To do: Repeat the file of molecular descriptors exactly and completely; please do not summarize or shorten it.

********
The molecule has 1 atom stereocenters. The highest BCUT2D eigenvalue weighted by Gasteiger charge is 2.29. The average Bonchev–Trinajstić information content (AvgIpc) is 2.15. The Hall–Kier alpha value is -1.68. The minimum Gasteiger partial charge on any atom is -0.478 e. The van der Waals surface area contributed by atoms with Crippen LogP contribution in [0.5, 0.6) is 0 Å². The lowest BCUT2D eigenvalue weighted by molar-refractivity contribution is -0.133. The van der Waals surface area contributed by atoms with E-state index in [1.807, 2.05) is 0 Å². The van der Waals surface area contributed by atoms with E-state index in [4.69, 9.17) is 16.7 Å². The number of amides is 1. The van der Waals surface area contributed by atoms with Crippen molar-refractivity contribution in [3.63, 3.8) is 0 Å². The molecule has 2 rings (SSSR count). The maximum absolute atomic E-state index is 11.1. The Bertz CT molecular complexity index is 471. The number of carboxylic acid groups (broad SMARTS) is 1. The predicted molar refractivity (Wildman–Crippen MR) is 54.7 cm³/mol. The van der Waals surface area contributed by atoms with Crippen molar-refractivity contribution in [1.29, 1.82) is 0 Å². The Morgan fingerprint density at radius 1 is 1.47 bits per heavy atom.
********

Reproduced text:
The molecule has 1 atom stereocenters. The highest BCUT2D eigenvalue weighted by Gasteiger charge is 2.29. The average Bonchev–Trinajstić information content (AvgIpc) is 2.15. The Hall–Kier alpha value is -1.68. The minimum Gasteiger partial charge on any atom is -0.478 e. The van der Waals surface area contributed by atoms with Crippen LogP contribution in [0.5, 0.6) is 0 Å². The lowest BCUT2D eigenvalue weighted by molar-refractivity contribution is -0.133. The van der Waals surface area contributed by atoms with E-state index in [1.807, 2.05) is 0 Å². The van der Waals surface area contributed by atoms with E-state index in [4.69, 9.17) is 16.7 Å². The number of amides is 1. The van der Waals surface area contributed by atoms with Crippen molar-refractivity contribution in [3.63, 3.8) is 0 Å². The molecule has 2 rings (SSSR count). The maximum absolute atomic E-state index is 11.1. The Bertz CT molecular complexity index is 471. The number of carboxylic acid groups (broad SMARTS) is 1. The predicted molar refractivity (Wildman–Crippen MR) is 54.7 cm³/mol. The van der Waals surface area contributed by atoms with Crippen molar-refractivity contribution in [1.29, 1.82) is 0 Å². The Morgan fingerprint density at radius 1 is 1.47 bits per heavy atom.